Vote for the biggest international news event of 2010

A year in review: Haiti's earthquake, the volcanic ash cloud over Europe, the Chilean miners' rescue, Republican House victories and WikiLeaks.

By JPOST.COM STAFF
December 19, 2010 17:41
4 minute read.
Planet Earth

Planet Earth 311. (photo credit: Courtesy)

 
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The year 2010 brought many major news events in Israel and the Middle East, and across the globe. This year, we're asking Jpost readers to vote for the biggest news events of 2010, for our special end-of-year summary. Vote now for the international category:

Haiti's devastating earthquake Haiti Earthquake

On January 12, 2010, a magnitude 7.0 earthquake hit Haiti, with an epicenter approximately 25 km west of Port-au-Prince. Approximately three million people were affected by the quake; an estimated 230,000 died, 300,000 were injured and 1,000,000 were displaced. The Haitian government also estimated that 250,000 residences and 30,000 commercial buildings collapsed or were severely damaged by the quake.

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Many countries responded to calls for humanitarian assistance; from Israel, the IDF, ZAKA and IsraAid, among other organizations, sent personnel and supplies to help with rescue and aid efforts. Delays in aid distribution led to angry appeals from aid workers and survivors, and looting and sporadic violence were also reported.

Europe's volcanic ash cloudVolcano

Seismic activity in Iceland's Eyjafjallajökull volcano started at the end of 2009, and increased gradually until the end of March 2010. On April 14, 2010, the eruption started a second phase, which resulted in a volcanic ash cloud which covered Europe, with most airports and airspace closing until April 20.

Thousands of passengers were stranded in airports around the world as a result of the ash cloud. In Israel, the ash passed over at 20,000 feet (6,100 meters), spreading south and east.

Chilean miners' rescueChilean Miners

The last of the 33 Chilean miners who were trapped underground for 69 days was rescued on October 14, 2010. No one has ever been trapped so long and survived. Luis Urzua ascended smoothly through 2,000 feet of rock, completing a 22½-hour rescue operation that unfolded with remarkable speed and flawless execution, before a jubilant crowd of about 2,000 people.

The rescue operation, which riveted the world, exceeded expectations every step of the way. Officials first said it might be four months before they could get the men out; it turned out to be 69 days and about 8 hours.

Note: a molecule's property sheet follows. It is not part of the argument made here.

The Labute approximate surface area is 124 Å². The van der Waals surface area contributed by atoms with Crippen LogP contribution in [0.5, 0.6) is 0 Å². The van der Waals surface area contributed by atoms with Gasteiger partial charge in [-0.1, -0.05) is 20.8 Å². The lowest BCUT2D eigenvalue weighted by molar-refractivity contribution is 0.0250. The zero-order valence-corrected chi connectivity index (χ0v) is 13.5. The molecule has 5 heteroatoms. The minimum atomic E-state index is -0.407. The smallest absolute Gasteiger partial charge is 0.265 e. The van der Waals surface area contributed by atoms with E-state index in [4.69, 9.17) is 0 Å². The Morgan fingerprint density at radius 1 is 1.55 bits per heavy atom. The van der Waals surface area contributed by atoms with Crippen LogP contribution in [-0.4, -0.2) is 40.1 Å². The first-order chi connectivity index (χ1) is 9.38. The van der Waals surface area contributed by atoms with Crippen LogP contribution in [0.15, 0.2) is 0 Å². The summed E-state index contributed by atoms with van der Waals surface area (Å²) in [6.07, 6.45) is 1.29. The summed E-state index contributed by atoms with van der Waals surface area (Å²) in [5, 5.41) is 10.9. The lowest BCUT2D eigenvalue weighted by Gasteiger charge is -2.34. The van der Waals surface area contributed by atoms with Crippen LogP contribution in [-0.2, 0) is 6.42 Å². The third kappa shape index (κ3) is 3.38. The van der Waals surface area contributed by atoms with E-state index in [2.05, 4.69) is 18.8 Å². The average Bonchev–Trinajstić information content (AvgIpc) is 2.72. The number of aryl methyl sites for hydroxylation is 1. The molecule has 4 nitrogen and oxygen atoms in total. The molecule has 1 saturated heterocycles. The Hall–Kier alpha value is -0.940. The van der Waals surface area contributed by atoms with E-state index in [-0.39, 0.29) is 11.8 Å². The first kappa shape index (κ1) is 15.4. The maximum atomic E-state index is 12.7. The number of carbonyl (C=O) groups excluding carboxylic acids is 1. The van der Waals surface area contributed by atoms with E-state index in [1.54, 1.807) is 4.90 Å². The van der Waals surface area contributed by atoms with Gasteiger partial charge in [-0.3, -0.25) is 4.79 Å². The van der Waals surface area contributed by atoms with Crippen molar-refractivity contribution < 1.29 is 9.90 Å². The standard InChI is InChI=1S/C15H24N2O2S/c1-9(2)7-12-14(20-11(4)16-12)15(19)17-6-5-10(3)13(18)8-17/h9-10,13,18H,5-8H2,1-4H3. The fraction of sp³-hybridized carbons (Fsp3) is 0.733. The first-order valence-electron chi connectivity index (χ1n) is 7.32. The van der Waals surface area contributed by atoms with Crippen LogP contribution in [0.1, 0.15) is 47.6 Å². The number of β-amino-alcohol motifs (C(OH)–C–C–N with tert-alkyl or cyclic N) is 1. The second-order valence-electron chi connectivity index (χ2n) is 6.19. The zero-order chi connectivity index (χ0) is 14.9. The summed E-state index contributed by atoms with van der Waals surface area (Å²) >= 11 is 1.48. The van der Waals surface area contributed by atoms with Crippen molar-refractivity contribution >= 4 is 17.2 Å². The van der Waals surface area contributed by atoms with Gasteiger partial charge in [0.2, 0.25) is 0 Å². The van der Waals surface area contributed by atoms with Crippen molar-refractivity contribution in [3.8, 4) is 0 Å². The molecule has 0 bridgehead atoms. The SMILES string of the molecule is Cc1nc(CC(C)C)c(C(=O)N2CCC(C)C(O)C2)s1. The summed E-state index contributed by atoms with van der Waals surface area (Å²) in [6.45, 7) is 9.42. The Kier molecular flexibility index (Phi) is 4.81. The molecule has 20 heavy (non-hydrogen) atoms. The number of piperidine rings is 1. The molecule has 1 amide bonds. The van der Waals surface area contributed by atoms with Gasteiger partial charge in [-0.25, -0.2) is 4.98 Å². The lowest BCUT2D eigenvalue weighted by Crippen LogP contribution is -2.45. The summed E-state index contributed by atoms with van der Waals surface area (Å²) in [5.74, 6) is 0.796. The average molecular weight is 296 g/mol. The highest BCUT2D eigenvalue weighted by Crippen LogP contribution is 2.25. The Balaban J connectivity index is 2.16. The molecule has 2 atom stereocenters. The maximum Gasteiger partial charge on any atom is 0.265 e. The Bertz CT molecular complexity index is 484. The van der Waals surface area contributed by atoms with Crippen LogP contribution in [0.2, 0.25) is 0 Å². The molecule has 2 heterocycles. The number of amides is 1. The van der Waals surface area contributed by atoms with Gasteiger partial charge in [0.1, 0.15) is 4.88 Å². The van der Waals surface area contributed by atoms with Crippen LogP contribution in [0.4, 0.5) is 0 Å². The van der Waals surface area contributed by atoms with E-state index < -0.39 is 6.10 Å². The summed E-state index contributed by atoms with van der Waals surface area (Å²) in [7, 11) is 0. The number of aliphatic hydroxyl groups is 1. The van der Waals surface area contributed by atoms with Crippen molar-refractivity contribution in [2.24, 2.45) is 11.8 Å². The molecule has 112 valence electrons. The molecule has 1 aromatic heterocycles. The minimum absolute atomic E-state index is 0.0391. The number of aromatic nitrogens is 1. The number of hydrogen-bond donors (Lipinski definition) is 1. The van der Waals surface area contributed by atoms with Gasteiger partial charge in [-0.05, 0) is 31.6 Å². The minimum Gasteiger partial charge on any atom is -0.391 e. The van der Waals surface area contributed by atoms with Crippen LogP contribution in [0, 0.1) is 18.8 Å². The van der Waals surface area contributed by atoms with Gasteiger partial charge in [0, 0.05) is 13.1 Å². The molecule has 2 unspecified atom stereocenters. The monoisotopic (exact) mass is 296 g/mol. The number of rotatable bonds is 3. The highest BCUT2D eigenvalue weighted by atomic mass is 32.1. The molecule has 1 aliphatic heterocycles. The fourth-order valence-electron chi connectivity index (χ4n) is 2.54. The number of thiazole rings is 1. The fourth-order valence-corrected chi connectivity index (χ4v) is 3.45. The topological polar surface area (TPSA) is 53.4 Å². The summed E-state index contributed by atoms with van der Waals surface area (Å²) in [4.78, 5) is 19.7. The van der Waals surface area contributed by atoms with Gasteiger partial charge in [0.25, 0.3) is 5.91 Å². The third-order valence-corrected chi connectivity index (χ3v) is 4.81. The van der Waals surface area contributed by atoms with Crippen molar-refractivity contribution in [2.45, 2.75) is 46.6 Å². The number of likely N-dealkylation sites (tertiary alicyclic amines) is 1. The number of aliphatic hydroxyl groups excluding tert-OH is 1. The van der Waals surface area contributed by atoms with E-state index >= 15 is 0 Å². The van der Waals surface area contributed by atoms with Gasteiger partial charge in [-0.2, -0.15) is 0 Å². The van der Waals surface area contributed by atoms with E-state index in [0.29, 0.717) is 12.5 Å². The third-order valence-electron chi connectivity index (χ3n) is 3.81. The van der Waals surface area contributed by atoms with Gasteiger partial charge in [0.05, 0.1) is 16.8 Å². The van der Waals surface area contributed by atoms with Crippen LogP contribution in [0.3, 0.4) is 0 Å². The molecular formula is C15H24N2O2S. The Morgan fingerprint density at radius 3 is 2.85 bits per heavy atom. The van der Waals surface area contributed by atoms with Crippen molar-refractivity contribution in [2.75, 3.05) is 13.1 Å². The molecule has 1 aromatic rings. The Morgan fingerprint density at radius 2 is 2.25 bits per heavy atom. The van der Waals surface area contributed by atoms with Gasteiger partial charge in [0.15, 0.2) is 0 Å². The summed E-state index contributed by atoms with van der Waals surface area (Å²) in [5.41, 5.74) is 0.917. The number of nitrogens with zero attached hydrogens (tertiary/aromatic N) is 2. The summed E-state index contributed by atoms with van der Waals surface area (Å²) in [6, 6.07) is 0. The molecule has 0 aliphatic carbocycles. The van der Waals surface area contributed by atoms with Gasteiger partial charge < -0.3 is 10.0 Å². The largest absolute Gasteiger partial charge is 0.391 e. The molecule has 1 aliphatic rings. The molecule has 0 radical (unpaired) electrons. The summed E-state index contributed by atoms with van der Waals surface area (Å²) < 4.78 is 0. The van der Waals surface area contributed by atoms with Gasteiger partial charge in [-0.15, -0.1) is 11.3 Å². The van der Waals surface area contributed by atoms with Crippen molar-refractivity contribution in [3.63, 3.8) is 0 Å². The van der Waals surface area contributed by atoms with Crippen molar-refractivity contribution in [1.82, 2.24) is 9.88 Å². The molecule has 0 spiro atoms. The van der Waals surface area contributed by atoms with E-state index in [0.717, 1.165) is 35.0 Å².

Once the escape tunnel was finished, they estimated it would take 36 to 48 hours to get all the miners to the surface. That got faster as the operation went along, and all the men were safely above ground in 22 hours, 37 minutes.



The miners have accepted an Israeli invitation to visit the Holy Land for Christmas.

US Republican House victory American Flag

Republicans rode a wave of voter discontent and conservative outrage to capture a House of Representatives majority from US President Barack Obama's Democrats on November 2, 2010, rolling up historic gains and ending the Democrats' reign after just four years.

The Republican victory eclipsed their 54-seat pickup when they retook the House in 1994 for the first time in 40 years and the 56-seat Republican gain in 1946. Democrats had captured only 2 Republican seats.

The Republican party — energized by the ultraconservative tea party movement and voter disillusionment with Obama, incumbents and high unemployment — captured 58 seats by early Wednesday from Democrats, easily exceeding the 40 needed to gain a majority.

Republicans piled up their biggest House gains since they added 80 seats in 1938, during the Depression.

The latest WikiLeaks releasesWikileaks

The staggered release of more than 250,000 classified US State Department documents, starting on November 28, 2010, continues to unearth new revelations about long-simmering nuclear trouble spots, detailing US, Israeli and Arab world fears of Iran's growing nuclear program.

The cables also unveil bluntly candid impressions from both diplomats and other world leaders about America's allies and foes. While the full impact of the leaks is perhaps yet to be felt, almost every country the world over has felt the impact of WikiLeaks founder Julian Assange's project.

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